Selectively antagonizes lower urinary tract Alpha-1-adrenergic receptors, relaxing smooth muscle and improving urine outflow.
What bugs are associated with HCAP
What is used to tx HCAP
1. Anti-Psuedomonal or cephalosporins or carbapinems
2. Fluoroquinolone or macrolide
What is an acute measure of nutrition
What is a long term measure of nutrition
What is an acute measure of inflammation
What measurement is used for a longer more chronic perspective of inflammation
What effect does a PPI have on gastric emptying
Delays gastric emptying
What dose of steroids can induce glucocorticoid suppression
Greater than 20 g QD for more than 2 weeks has high risk
5 g QD can be used chronically with low risk
What steroid has little mineralcorticoid activity and can cross the placenta and CNS
What is the general steroid potency
Hydrocortisone 1 x
Prednisone 4 x
Solumedrol 5 x
What role does adiponectin have with insulin
Makes cells sensitive to insulin
What effect does sulfa drugs have on creatinine clearance
Sulfa drugs compete for clearance and can increase Creatinine
What are the indications for tolvaptan
What is the mechanism of tolvaptan
Electively antagonizes vasopressin V2 receptors increasing free water secretion
What are the criteria determining admission or discharge for patients with a hx of syncope
San Francisco criteria
What defines the San Francisco rule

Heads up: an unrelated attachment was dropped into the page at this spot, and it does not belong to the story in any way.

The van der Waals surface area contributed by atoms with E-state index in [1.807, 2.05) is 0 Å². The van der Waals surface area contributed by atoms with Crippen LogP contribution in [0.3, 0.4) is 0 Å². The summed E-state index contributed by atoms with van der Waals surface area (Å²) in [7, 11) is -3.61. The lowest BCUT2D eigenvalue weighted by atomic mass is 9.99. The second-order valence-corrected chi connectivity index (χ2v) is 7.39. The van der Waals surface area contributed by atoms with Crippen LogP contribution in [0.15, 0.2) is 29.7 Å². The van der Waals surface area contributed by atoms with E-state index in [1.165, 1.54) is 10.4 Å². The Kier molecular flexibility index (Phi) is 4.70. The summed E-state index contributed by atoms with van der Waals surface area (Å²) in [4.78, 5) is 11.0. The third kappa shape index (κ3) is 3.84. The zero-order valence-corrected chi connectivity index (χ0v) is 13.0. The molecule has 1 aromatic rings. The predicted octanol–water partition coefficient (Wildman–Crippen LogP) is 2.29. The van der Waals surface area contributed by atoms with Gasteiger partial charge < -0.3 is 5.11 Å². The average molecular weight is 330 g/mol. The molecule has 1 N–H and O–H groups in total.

• C - History of congestive heart failure
• H - Hematocrit < 30%
• E - Abnormal ECG
• S - Shortness of breath
• S - Triage systolic blood pressure < 90
How is the severity of Pneumonia scored
What causes post influenza pneumonia
When is steroids indicated for meningitis
What does LDH measure or reflect
Tissue breakdown releases LDH, and therefore LDH can be measured as a surrogate for tissue breakdown, e.g. hemolysis. Other disorders indicated by elevated LDH include cancer, meningitis, encephalitis, acute pancreatitis, and HIV.
What is lemierre's syndrome?
Thrombophlebitis (Anerobic infection) of the internal jugular
What is Peutz-Jeghers syndrome
mucocutaneous melanin deposits (small black or brown dark spots) involving lips (> 95%), buccal mucosa (83%), nose, fingers, toes, and genitalia in Peutz-Jeghers syndrome
What is the mechanism of steroids
What are the 5 p's associated with compartment syndrome
What is stills disease
Juvenile idiopathic arthritis